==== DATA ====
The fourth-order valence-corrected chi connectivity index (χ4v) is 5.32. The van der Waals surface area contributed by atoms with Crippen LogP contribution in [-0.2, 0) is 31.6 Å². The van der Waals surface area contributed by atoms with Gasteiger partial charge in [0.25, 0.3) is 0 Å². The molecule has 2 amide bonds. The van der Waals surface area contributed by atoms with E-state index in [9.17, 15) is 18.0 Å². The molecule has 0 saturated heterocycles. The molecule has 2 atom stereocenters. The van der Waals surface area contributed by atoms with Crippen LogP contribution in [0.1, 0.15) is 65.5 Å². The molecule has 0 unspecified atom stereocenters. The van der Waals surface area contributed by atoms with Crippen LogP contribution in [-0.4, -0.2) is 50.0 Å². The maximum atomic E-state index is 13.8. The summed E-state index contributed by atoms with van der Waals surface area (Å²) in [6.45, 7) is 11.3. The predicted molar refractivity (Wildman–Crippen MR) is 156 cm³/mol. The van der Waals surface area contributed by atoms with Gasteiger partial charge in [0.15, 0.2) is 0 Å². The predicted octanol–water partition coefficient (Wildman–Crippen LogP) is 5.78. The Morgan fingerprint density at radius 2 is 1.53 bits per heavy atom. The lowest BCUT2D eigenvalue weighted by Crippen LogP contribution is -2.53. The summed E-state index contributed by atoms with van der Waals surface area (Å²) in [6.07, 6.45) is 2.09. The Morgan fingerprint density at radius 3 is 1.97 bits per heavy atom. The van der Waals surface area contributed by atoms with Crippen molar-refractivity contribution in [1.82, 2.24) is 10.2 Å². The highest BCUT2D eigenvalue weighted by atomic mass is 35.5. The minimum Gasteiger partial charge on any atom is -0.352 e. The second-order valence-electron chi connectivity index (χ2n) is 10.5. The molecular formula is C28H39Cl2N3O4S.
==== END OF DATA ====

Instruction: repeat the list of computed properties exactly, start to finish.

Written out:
The fourth-order valence-corrected chi connectivity index (χ4v) is 5.32. The van der Waals surface area contributed by atoms with Crippen LogP contribution in [-0.2, 0) is 31.6 Å². The van der Waals surface area contributed by atoms with Gasteiger partial charge in [0.25, 0.3) is 0 Å². The molecule has 2 amide bonds. The van der Waals surface area contributed by atoms with E-state index in [9.17, 15) is 18.0 Å². The molecule has 0 saturated heterocycles. The molecule has 2 atom stereocenters. The van der Waals surface area contributed by atoms with Crippen LogP contribution in [0.1, 0.15) is 65.5 Å². The molecule has 0 unspecified atom stereocenters. The van der Waals surface area contributed by atoms with Crippen LogP contribution in [-0.4, -0.2) is 50.0 Å². The maximum atomic E-state index is 13.8. The summed E-state index contributed by atoms with van der Waals surface area (Å²) in [6.45, 7) is 11.3. The predicted molar refractivity (Wildman–Crippen MR) is 156 cm³/mol. The van der Waals surface area contributed by atoms with Gasteiger partial charge in [0.15, 0.2) is 0 Å². The predicted octanol–water partition coefficient (Wildman–Crippen LogP) is 5.78. The Morgan fingerprint density at radius 2 is 1.53 bits per heavy atom. The lowest BCUT2D eigenvalue weighted by Crippen LogP contribution is -2.53. The summed E-state index contributed by atoms with van der Waals surface area (Å²) in [6.07, 6.45) is 2.09. The Morgan fingerprint density at radius 3 is 1.97 bits per heavy atom. The van der Waals surface area contributed by atoms with Crippen molar-refractivity contribution in [1.82, 2.24) is 10.2 Å². The highest BCUT2D eigenvalue weighted by atomic mass is 35.5. The minimum Gasteiger partial charge on any atom is -0.352 e. The second-order valence-electron chi connectivity index (χ2n) is 10.5. The molecular formula is C28H39Cl2N3O4S.